Architecture and the built environment
Buildings reflect the values and ideas of society within periods. The role of architecture in shaping society and vice versa largely depends on the period in question and who or what affects first. The Enlightenment, and the subsequent period the Post-Enlightenment, reflect the biggest change for current ideas regarding architecture and society and current theories. At the same time, individual identities and understanding of society, progress and truth all follow a similar evolving path. It is during this dramatic shift in thinking that the role of architecture to society and the idea of progress and truth becomes a more complex relationship. How this relationship works and its implications is based on the theory that there is a direct link between the two. One cannot develop without the other. Who leads whom and to what extent they influence each other is evident in architectural trends and pioneering works by architects such as Robert Venturi, Frank Gehry amongst others.
To understand if and how architecture has had an influence on the way people think and act in the past is an important aspect of questioning architecture’s influence today. Bentham’s Panopticon, and his ideas of surveillance, power, and discipline, have been examined and discussed by a wide variety of people including Foucault. Foucault’s main focus was on the exercise of power in its different forms and the control exercised through its architecture. An interesting view raised by Foucault in his study of the Panopticon is that liberation or oppression is not manifested in architecture by itself. This does not mean that they cannot be made part of it. ‘Positive effects’ could occur when the ‘liberating intentions of the architecture’ are aligned with ‘the real practice of people in the exercise of their freedom.’ Likewise, negative effects could equally result. It is through this example that architecture is seen to influence ideas in society about certain values. It was from using architecture that Bentham was able to incorporate his ideas of surveillance. Drawing similar analogies from today is a complex and intricating problem largely due to the changes in society that reflect a wide array of ideas as written by Lyotard and Foucault.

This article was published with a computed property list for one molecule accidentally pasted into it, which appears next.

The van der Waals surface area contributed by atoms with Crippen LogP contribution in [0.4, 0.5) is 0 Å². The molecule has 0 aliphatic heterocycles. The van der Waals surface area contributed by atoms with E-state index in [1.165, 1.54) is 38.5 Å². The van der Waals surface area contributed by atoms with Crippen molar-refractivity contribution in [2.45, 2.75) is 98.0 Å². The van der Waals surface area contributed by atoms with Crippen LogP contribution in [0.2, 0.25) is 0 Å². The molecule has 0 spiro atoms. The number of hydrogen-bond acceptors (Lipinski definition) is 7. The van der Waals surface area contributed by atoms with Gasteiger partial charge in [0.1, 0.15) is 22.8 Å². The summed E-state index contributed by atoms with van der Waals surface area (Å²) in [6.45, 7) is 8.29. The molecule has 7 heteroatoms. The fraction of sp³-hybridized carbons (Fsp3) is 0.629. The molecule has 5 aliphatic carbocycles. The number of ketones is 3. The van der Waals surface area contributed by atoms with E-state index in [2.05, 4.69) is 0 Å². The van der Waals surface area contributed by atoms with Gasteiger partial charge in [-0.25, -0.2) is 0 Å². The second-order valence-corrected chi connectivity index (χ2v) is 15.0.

“A Post-modern building is, if a short definition is needed, one which speaks on at least two levels at once: to other architects and a concerned minority who care about specifically architectural meanings, and to the public at large, or the local inhabitants, who care about other issues concerned with comfort, traditional building and a way of life.” This was stated by architect and writer Charles Jencks who advocated the idea of postmodern architecture. In his above quote Jencks draws a distinction between those who have the knowledge to understand deeper, more philosophical intents behind a design and are concerned with broader implications as well as those in society who are more...